I’ve been thinking about that now-famous line from Michael Jordan this week, since I’ve spent quite a bit of time ruminating on the subject of celebrity endorsements. It was this article from The Independent that got me going. It’s a piece on the subject of “disgrace insurance”, a product created for advertisers for those times — and they seem to be increasingly frequent — when celebrity endorsers fail to live up to expectations.
With it, advertisers can recoup some of the losses they incur when they’re forced to scrap an expensive ad campaign. Of course there’s no amount of money that can make up for the lost brand equity, but that’s a subject for another day. For now I thought it might be fun to run down a list of some of the more memorable celebrity endorsement disasters.
Tiger Woods — of course — whose string of infidelities cost him the backing of AT&T, Accenture and Gatorade.
James Garner, who spoke on behalf of the Beef Council until he underwent a very well-publicized triple bypass.
Eric Clapton’s music and image were used in a string of Michelob ads, until he admitted in Rolling Stone that he was an alcoholic.
Michael Vick — can’t forget him — who was accused of organizing an interstate dog fighting ring, lost Nike, AirTran Airways, Coca-Cola, and Kraft.
Madonna had a multi-million dollar endorsement deal from Pepsi until the video for Like a Prayer came out and outraged Catholics the world over.
Sharon Stone pontificated that a deadly earthquake in China was caused by bad karma that resulted from the oppression of Tibet. Bye-bye Christian Dior.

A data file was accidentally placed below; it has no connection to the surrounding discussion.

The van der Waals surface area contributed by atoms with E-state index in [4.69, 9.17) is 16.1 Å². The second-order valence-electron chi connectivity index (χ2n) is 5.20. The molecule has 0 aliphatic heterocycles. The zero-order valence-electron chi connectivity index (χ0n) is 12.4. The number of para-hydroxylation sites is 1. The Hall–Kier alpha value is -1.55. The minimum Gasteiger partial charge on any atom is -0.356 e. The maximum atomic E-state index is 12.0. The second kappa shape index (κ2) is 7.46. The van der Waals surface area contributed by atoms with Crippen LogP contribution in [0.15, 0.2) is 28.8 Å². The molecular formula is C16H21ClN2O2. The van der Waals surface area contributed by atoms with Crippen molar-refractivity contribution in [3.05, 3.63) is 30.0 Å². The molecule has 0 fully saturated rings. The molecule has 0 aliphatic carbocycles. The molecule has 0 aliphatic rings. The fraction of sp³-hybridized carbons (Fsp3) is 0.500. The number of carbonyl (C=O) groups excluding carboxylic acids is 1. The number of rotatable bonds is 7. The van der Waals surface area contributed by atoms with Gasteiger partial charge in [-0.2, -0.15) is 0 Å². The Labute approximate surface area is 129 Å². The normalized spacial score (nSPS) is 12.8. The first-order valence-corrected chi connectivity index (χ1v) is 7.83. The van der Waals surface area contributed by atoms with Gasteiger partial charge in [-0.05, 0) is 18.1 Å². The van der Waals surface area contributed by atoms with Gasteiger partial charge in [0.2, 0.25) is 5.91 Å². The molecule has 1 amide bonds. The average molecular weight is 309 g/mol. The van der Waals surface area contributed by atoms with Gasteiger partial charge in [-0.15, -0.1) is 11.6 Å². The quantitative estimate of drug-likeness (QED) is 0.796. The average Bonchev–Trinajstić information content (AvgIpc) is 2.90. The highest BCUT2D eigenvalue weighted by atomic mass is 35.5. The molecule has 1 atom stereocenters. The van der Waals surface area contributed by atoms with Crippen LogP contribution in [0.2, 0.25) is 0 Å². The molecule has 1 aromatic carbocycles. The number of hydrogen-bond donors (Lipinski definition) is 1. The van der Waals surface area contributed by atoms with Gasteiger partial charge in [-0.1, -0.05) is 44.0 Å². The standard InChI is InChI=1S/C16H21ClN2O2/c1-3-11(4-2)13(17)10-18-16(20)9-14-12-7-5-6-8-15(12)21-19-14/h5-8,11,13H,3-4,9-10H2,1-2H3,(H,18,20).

Bill Maher called Americans cowards after the US launched a cruise missile attack in the aftermath of 9/11. Sears and Federal Express were not amused, and pulled their advertising from Politically Incorrect.
Kate Moss was dropped by Chanel and Burberry after she was caught on film snorting cocaine (Yves Saint Laurent and Gucci kept her).
Michael Phelps, on a similar note, lost the sponsorship of Kellogg’s after he was photographed smoking pot.
How come Snap, Crackle and Pop never seem to get into that kind of trouble? Oh, I remember: they’re imaginary. Anyway, based on all that, you might assume that celebrities — living in their fame cocoons — don’t consider the impact their day-to-day actions have on the companies who support their lavish lifestyles. You’d be largely correct in that assumption.
However there are always one or two celebrities who manage to grasp that their actions have an impact on their financial futures, and by extension the futures of the companies that underwrite them. Michael Jordan was/is such a person, which is why, when asked why he didn’t publicly endorse the Democratic candidate running against Jesse Helms in North Carolina, he said…
Logos aren’t your brand, but they do represent it. As such, if your brand changes, your logo probably should, too. That aside, there are other